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ARC/The Mad Scientist’s Daughter by Cassandra Rose Clarke
Book Provided by NetGalley and Angry Robot
Publication date: February 7, 2013

Synopsis from Goodreads: The Mad Scientist’s Daughter is the heartbreaking story of the journey from childhood to adulthood, with an intriguing science fictional twist.

There’s never been anyone – or anything – quite like Finn.

He looks, and acts human, though he has no desire to be. He was programmed to assist his owners, and performs his duties to perfection. A billion-dollar construct, his primary task is to tutor Cat.

When the government grants rights to the ever-increasing robot population, however, Finn struggles to find his place in the world.

 

AH’s Review – 4 Skulls – A-

I enjoyed Ms. Clarke’s The Assassin’s Curse so much that when I saw another book by this author, I jumped at the chance to read it. The Mad Scientist’s Daughter is a very different read. It starts off quite pleasant and innocuous, then as the story progresses, it gets a little dark. The story revolves around Cat Novak (the mad scientist’s daughter) and her friend/tutor/companion Finn. The book follows Cat throughout her life from a very young and innocent childhood, her turbulent teens, her college days, her marriage, divorce, and life as a mother. Throughout her life, the one constant is Finn.

The writing is beautiful. Ms. Clarke has a wonderful way with words. I was enthralled and I really could not put this book down. Parts of the story moved me to tears, other parts had me shaking my fist at the obtuse Cat. The world building was intricate. The world was very similar to ours, but more technologically advanced. It was sort of futuristic and sort of not. Due to weather changes, there was a reduction in population and shortages. Permits are required to travel outside certain areas.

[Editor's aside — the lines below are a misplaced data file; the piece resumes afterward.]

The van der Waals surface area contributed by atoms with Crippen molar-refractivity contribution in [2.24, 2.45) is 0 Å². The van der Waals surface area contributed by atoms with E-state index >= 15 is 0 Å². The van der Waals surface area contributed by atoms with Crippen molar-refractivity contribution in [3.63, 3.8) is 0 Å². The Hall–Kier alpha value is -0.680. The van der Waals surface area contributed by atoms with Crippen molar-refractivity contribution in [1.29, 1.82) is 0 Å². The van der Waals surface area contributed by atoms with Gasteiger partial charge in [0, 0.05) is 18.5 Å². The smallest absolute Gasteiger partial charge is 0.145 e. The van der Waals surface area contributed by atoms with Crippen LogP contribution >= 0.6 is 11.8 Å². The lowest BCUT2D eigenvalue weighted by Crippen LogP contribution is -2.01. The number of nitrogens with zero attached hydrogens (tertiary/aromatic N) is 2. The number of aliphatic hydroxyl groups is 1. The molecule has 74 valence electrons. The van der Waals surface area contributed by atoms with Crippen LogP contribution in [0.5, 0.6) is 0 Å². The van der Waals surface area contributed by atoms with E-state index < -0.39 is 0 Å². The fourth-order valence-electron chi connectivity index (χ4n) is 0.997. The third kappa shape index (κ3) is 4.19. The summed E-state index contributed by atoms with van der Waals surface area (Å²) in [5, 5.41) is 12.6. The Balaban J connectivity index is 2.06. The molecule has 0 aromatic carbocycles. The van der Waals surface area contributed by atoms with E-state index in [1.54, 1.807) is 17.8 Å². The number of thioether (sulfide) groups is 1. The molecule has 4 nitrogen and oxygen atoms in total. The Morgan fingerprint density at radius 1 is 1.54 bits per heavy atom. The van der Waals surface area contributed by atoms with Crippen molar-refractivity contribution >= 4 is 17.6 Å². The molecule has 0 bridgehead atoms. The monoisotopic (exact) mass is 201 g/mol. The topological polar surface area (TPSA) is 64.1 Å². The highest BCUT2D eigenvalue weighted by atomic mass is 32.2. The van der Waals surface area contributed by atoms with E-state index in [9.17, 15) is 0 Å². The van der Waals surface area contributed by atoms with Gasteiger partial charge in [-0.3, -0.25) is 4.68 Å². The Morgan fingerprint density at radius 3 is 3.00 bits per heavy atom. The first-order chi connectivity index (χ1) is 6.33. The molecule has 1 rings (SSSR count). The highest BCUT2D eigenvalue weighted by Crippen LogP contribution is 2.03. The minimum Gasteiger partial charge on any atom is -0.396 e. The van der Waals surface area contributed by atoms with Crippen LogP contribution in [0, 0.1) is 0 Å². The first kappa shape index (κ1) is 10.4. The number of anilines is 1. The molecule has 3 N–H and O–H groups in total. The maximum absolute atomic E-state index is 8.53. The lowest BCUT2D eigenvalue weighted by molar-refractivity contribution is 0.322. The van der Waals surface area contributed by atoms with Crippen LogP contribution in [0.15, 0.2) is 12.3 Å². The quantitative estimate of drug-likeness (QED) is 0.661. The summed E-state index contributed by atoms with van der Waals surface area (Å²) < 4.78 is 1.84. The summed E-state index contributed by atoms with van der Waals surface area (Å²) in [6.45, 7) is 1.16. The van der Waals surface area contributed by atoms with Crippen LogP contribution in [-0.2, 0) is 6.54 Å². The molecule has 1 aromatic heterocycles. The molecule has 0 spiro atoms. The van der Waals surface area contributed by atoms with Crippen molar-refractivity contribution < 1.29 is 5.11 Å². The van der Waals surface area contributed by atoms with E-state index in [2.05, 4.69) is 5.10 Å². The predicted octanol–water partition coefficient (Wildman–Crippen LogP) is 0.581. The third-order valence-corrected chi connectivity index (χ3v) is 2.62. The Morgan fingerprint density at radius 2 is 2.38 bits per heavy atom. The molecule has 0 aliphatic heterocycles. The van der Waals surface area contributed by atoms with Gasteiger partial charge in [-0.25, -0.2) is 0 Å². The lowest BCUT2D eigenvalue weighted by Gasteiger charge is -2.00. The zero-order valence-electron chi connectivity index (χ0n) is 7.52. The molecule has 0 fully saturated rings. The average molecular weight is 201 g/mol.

As for the characters, I adored Finn. He kind of reminded me a little of Data from Star Trek. It took me a while to realize what he was and why he lived with Dr. Novak and his family because for the first part of the book Finn is described through the eyes of a very young Cat. She first thinks he is a ghost. As she ages, he is a close family friend, someone she can depend on. Yet Finn has feelings and each time Cat leaves, he is lonely.

I loved Cat as a young child. Her innocence and wonder were very sweet. As she grew older, I could not help but dislike her. She always seemed aloof, almost an Ice Queen. Cat just didn’t seem to care about her relationships with others. In the meantime, the adult Cat has become an accomplished artist. When she realizes how much she misses Finn, she focuses on creating a piece of artwork especially for him. The love and care she took preparing this piece of work was touching.

While I loved this book, I am not sure that it is for everyone’s taste. Personally, I enjoyed it and would recommend it to anyone who likes a little robot love story. I can’t wait to see what Ms. Clarke comes up with next!

Rating:  ☠  ☠  ☠  ☠  ☠ 

Thank you to NetGalley and Angry Robot for a review copy of this book.

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AH

AHHi all! Bonjour! I’m AH and I am obsessed with reading. I read all kinds of books, but my favorites are paranormal romance and urban fantasy. What is it about those vampires and shape-shifters? Lately, I seem to be reading a lot of dystopian books as well. Are zombies the new vampire? I hope not. I have 3 boys – all reluctant readers so I tend to read a lot of young adult books aimed at boys. I want them to catch the reading bug too! I’m looking forward to sharing my thoughts about books with you. Hope we can discover some great reads together.
 Posted by on January 21, 2013 at 7:00 am

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